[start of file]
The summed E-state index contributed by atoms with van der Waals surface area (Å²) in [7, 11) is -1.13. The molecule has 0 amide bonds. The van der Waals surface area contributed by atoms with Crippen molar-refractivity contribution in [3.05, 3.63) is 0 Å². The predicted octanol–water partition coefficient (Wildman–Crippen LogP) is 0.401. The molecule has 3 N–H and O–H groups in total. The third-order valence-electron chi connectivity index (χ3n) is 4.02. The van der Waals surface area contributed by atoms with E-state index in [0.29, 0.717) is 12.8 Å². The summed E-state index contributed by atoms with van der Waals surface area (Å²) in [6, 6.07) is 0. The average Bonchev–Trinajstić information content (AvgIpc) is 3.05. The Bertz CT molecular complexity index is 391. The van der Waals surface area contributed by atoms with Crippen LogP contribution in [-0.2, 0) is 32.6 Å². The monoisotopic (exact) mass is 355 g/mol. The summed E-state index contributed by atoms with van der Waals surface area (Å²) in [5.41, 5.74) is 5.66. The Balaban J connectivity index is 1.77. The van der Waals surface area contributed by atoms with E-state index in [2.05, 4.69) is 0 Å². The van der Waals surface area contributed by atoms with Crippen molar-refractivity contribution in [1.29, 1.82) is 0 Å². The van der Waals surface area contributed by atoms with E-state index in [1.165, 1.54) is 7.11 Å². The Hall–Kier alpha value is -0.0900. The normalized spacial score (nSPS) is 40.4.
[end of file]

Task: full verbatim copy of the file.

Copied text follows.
The summed E-state index contributed by atoms with van der Waals surface area (Å²) in [7, 11) is -1.13. The molecule has 0 amide bonds. The van der Waals surface area contributed by atoms with Crippen molar-refractivity contribution in [3.05, 3.63) is 0 Å². The predicted octanol–water partition coefficient (Wildman–Crippen LogP) is 0.401. The molecule has 3 N–H and O–H groups in total. The third-order valence-electron chi connectivity index (χ3n) is 4.02. The van der Waals surface area contributed by atoms with E-state index in [0.29, 0.717) is 12.8 Å². The summed E-state index contributed by atoms with van der Waals surface area (Å²) in [6, 6.07) is 0. The average Bonchev–Trinajstić information content (AvgIpc) is 3.05. The Bertz CT molecular complexity index is 391. The van der Waals surface area contributed by atoms with Crippen LogP contribution in [-0.2, 0) is 32.6 Å². The monoisotopic (exact) mass is 355 g/mol. The summed E-state index contributed by atoms with van der Waals surface area (Å²) in [5.41, 5.74) is 5.66. The Balaban J connectivity index is 1.77. The van der Waals surface area contributed by atoms with E-state index in [2.05, 4.69) is 0 Å². The van der Waals surface area contributed by atoms with Crippen molar-refractivity contribution in [1.29, 1.82) is 0 Å². The van der Waals surface area contributed by atoms with E-state index in [1.165, 1.54) is 7.11 Å². The Hall–Kier alpha value is -0.0900. The normalized spacial score (nSPS) is 40.4.